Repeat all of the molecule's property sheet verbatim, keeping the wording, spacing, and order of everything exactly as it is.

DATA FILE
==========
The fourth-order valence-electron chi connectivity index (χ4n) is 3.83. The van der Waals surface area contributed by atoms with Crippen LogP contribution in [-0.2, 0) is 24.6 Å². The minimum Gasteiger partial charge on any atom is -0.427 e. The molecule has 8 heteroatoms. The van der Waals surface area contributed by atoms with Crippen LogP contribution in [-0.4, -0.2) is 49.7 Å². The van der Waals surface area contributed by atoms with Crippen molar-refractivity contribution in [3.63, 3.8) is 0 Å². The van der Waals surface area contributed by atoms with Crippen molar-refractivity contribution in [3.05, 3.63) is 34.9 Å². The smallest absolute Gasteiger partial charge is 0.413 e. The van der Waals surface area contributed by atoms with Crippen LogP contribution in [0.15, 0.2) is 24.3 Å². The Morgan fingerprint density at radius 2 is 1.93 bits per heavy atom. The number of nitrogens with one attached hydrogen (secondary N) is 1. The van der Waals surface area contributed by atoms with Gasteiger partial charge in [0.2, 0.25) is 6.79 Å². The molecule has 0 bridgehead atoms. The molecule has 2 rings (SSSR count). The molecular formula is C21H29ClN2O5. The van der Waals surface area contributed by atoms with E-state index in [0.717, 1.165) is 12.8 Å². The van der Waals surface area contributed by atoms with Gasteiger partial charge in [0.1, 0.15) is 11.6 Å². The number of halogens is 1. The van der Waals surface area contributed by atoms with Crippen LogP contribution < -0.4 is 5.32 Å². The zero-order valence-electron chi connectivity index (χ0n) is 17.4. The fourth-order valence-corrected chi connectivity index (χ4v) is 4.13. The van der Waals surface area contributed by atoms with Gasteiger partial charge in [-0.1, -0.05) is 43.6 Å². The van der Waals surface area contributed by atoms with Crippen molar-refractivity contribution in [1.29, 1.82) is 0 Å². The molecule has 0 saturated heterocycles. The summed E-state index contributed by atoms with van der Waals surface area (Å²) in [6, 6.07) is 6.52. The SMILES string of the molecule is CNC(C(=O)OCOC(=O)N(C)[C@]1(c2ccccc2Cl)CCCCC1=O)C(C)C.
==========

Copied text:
The fourth-order valence-electron chi connectivity index (χ4n) is 3.83. The van der Waals surface area contributed by atoms with Crippen LogP contribution in [-0.2, 0) is 24.6 Å². The minimum Gasteiger partial charge on any atom is -0.427 e. The molecule has 8 heteroatoms. The van der Waals surface area contributed by atoms with Crippen LogP contribution in [-0.4, -0.2) is 49.7 Å². The van der Waals surface area contributed by atoms with Crippen molar-refractivity contribution in [3.63, 3.8) is 0 Å². The van der Waals surface area contributed by atoms with Crippen molar-refractivity contribution in [3.05, 3.63) is 34.9 Å². The smallest absolute Gasteiger partial charge is 0.413 e. The van der Waals surface area contributed by atoms with Crippen LogP contribution in [0.15, 0.2) is 24.3 Å². The Morgan fingerprint density at radius 2 is 1.93 bits per heavy atom. The number of nitrogens with one attached hydrogen (secondary N) is 1. The van der Waals surface area contributed by atoms with Gasteiger partial charge in [0.2, 0.25) is 6.79 Å². The molecule has 0 bridgehead atoms. The molecule has 2 rings (SSSR count). The molecular formula is C21H29ClN2O5. The van der Waals surface area contributed by atoms with E-state index in [0.717, 1.165) is 12.8 Å². The van der Waals surface area contributed by atoms with Gasteiger partial charge in [0.1, 0.15) is 11.6 Å². The number of halogens is 1. The van der Waals surface area contributed by atoms with Crippen LogP contribution < -0.4 is 5.32 Å². The zero-order valence-electron chi connectivity index (χ0n) is 17.4. The fourth-order valence-corrected chi connectivity index (χ4v) is 4.13. The van der Waals surface area contributed by atoms with Gasteiger partial charge in [-0.1, -0.05) is 43.6 Å². The van der Waals surface area contributed by atoms with Crippen molar-refractivity contribution in [1.29, 1.82) is 0 Å². The molecule has 0 saturated heterocycles. The summed E-state index contributed by atoms with van der Waals surface area (Å²) in [6, 6.07) is 6.52. The SMILES string of the molecule is CNC(C(=O)OCOC(=O)N(C)[C@]1(c2ccccc2Cl)CCCCC1=O)C(C)C.